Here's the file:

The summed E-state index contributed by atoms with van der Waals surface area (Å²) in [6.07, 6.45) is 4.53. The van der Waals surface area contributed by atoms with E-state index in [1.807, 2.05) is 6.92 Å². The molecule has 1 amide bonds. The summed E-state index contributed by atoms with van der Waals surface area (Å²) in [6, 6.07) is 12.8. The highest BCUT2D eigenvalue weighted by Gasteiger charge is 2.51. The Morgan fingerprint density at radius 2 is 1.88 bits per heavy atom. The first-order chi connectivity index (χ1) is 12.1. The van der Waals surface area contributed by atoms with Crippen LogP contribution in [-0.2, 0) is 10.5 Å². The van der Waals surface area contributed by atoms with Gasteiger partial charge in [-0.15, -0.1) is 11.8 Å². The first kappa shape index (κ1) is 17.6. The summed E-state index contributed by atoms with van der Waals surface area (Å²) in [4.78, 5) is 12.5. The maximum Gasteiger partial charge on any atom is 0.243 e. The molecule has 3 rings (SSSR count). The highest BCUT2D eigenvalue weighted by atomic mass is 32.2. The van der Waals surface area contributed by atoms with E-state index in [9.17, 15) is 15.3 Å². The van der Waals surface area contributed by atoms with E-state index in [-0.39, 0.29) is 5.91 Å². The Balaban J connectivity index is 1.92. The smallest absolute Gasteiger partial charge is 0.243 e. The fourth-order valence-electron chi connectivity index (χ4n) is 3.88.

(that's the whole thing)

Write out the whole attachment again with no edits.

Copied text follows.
The summed E-state index contributed by atoms with van der Waals surface area (Å²) in [6.07, 6.45) is 4.53. The van der Waals surface area contributed by atoms with E-state index in [1.807, 2.05) is 6.92 Å². The molecule has 1 amide bonds. The summed E-state index contributed by atoms with van der Waals surface area (Å²) in [6, 6.07) is 12.8. The highest BCUT2D eigenvalue weighted by Gasteiger charge is 2.51. The Morgan fingerprint density at radius 2 is 1.88 bits per heavy atom. The first-order chi connectivity index (χ1) is 12.1. The van der Waals surface area contributed by atoms with Crippen LogP contribution in [-0.2, 0) is 10.5 Å². The van der Waals surface area contributed by atoms with Gasteiger partial charge in [-0.15, -0.1) is 11.8 Å². The first kappa shape index (κ1) is 17.6. The summed E-state index contributed by atoms with van der Waals surface area (Å²) in [4.78, 5) is 12.5. The maximum Gasteiger partial charge on any atom is 0.243 e. The molecule has 3 rings (SSSR count). The highest BCUT2D eigenvalue weighted by atomic mass is 32.2. The van der Waals surface area contributed by atoms with E-state index in [9.17, 15) is 15.3 Å². The van der Waals surface area contributed by atoms with E-state index in [-0.39, 0.29) is 5.91 Å². The Balaban J connectivity index is 1.92. The smallest absolute Gasteiger partial charge is 0.243 e. The fourth-order valence-electron chi connectivity index (χ4n) is 3.88.